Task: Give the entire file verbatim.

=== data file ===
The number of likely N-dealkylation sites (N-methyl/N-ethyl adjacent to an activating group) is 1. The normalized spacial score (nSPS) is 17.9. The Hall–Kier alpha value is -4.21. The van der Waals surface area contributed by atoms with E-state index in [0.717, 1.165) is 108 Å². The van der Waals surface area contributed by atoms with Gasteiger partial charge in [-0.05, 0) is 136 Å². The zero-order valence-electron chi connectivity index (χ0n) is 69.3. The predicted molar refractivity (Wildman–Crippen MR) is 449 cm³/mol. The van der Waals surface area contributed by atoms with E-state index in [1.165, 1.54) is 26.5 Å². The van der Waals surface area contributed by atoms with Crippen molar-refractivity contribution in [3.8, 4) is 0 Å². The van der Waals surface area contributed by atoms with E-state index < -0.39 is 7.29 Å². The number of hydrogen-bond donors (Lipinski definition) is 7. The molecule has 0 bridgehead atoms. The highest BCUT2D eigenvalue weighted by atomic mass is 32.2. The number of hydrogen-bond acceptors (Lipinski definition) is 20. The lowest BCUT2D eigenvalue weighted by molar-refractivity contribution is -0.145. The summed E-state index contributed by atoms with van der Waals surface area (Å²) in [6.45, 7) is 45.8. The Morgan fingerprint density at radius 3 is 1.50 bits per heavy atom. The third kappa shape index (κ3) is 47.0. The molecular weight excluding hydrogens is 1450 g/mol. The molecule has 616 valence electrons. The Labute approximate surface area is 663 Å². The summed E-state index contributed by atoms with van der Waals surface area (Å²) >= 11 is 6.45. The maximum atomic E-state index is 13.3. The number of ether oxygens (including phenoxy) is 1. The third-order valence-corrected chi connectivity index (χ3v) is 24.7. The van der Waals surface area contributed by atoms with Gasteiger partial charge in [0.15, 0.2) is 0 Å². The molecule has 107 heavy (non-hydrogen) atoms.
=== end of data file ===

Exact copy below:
The number of likely N-dealkylation sites (N-methyl/N-ethyl adjacent to an activating group) is 1. The normalized spacial score (nSPS) is 17.9. The Hall–Kier alpha value is -4.21. The van der Waals surface area contributed by atoms with E-state index in [0.717, 1.165) is 108 Å². The van der Waals surface area contributed by atoms with Gasteiger partial charge in [-0.05, 0) is 136 Å². The zero-order valence-electron chi connectivity index (χ0n) is 69.3. The predicted molar refractivity (Wildman–Crippen MR) is 449 cm³/mol. The van der Waals surface area contributed by atoms with E-state index in [1.165, 1.54) is 26.5 Å². The van der Waals surface area contributed by atoms with Crippen molar-refractivity contribution in [3.8, 4) is 0 Å². The van der Waals surface area contributed by atoms with E-state index < -0.39 is 7.29 Å². The number of hydrogen-bond donors (Lipinski definition) is 7. The molecule has 0 bridgehead atoms. The highest BCUT2D eigenvalue weighted by atomic mass is 32.2. The number of hydrogen-bond acceptors (Lipinski definition) is 20. The lowest BCUT2D eigenvalue weighted by molar-refractivity contribution is -0.145. The summed E-state index contributed by atoms with van der Waals surface area (Å²) in [6.45, 7) is 45.8. The Morgan fingerprint density at radius 3 is 1.50 bits per heavy atom. The third kappa shape index (κ3) is 47.0. The molecular weight excluding hydrogens is 1450 g/mol. The molecule has 616 valence electrons. The Labute approximate surface area is 663 Å². The summed E-state index contributed by atoms with van der Waals surface area (Å²) >= 11 is 6.45. The maximum atomic E-state index is 13.3. The number of ether oxygens (including phenoxy) is 1. The third-order valence-corrected chi connectivity index (χ3v) is 24.7. The van der Waals surface area contributed by atoms with Gasteiger partial charge in [0.15, 0.2) is 0 Å². The molecule has 107 heavy (non-hydrogen) atoms.